Plan ahead if you’re thinking about submitting a California Board of Pharmacy individual license application (e.g., California Designated Representative license).
As of this writing, here’s why:
The holiday season is here
Year-end business processes and activities could get in the way
California Designated Representative license application (wholesaler, 3PL) processing times can take some time. Based on September/October 2018 data, processing times could take anywhere between 13-39 days. If there are application deficiencies, it could add an additional 10-30 days of processing time.
The California Board of Pharmacy office relocation move was originally planned for February 2019, and could be delayed.
In a nutshell, plan ahead if you’re planning to submit a California Designated Representative license application.
“Question: I need to take a California Designated Representative training course. What kind of topics will be covered in an approved training program?
Answer: It depends on the kind of California Designated Representative license type you are applying for. In other words, the required topics are different for the wholesaler, third-party logistics provider (3PL), and reverse distributor. . . .”
“A designated representative is an individual who performs clerical, inventory control, housekeeping, delivery, maintenance, or similar functions related to the distribution or dispensing of dangerous drugs or dangerous devices. To work as a designated representative, you must possess and keep a current certificate as a designated representative.”
The big license aftershock following the DSCSA earthquake came when the FDA redefined the parameters of 3PL companies. Before the passage of DSCSA, 3PL companies could be licensed as a wholesaler. Now, that’s no longer the case.”
Read the entire article to learn how the DSCSA impacts third-party logistics providers (3PLs).
“Cargo theft affects businesses across the globe. Beyond the direct cost of the stolen goods, missing cargo can have far-reaching supply chain implications. Threats to your company’s cargo can vary by commodity type, region and even day of the week. Understanding your product’s susceptibility to theft and developing appropriate strategies to reduce it can help protect your cargo and your business.”
The California Board of Pharmacy oversees a wide range of Designated Representative licenses, including:
Designated Representative (for wholesalers)
Designated Representative 3PL (for third-party logistics providers), and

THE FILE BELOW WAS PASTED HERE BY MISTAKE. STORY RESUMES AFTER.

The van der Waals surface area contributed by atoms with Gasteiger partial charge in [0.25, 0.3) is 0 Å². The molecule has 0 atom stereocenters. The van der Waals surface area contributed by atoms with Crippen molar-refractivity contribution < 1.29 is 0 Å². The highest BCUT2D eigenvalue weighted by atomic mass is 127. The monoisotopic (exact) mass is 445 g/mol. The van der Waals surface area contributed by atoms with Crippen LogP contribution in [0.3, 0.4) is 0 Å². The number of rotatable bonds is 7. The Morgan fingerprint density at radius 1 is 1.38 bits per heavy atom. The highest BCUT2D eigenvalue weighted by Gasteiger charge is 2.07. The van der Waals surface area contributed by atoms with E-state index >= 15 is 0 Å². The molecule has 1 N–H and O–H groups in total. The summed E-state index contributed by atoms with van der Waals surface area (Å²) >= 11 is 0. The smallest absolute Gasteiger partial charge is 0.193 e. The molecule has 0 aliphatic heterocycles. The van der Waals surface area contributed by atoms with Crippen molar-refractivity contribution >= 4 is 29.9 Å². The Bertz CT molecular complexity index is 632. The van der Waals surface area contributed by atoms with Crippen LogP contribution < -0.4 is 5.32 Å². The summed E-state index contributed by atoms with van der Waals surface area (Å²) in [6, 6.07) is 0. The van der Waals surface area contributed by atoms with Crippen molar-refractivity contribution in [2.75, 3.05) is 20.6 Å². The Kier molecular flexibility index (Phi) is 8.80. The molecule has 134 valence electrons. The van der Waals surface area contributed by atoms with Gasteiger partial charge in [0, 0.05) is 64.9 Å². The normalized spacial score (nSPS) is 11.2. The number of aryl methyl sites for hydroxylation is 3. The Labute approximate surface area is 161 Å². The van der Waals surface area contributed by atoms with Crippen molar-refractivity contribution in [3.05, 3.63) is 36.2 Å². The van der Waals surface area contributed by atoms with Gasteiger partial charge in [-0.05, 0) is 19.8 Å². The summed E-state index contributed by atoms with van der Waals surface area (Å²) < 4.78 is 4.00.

Designated Representative Reverse Distributor
Each of the three distinct license applications requires proof of training program completion. Specifically, license applicants must submit a training affidavit with their application submission. We offer three (3) different Designated Representative training courses because each license application “type” requires the coverage of different subjects and topics.
“So, what about those future numbers? You may want to cover your eyes, as they are not pretty. According to the ATA, the driver shortage is projected to hit 50,000 by the end of 2017, with the possibility, if things remain the same, that the number could exceed 174,000 by 2026.”
Entities & Trading Partners Defined Under The DSCSA
“The Food and Drug Administration (FDA or the Agency) is issuing this guidance to assist industry and State and local governments in understanding how to categorize the entities in the drug supply chain in accordance with the Drug Supply Chain Security Act (DSCSA). DSCSA establishes product tracing requirements for certain trading partners in the drug supply chain, including manufacturers, repackagers, wholesale distributors, and dispensers. DSCSA also requires that trading partners of manufacturers, wholesale distributors, dispensers, and repackagers must meet the applicable requirements for being “authorized trading partners.” DSCSA also requires FDA to issue regulations that establish Federal standards for the licensing of wholesale drug distributors (WDDs) and third-party logistics providers (3PLs). The Agency is currently drafting these regulations. This guidance, when finalized, will explain FDA’s current thinking on how licensing and certain other requirements apply to entities that may be considered trading partners in the drug supply chain.
This guidance is intended to (1) assist industry and State and local governments in understanding the applicability of DSCSA requirements to the various types of entities that take part in the distribution of prescription drugs in the United States, and (2) help clarify for industry whether they are engaged in activities that require licensure and annual reporting, as well as other requirements related to being an authorized trading partner in the drug supply chain. The guidance does not address all requirements described in DSCSA, but is limited to describing the activities that would determine what type of trading partner an entity may be and the applicable requirements under DSCSA.”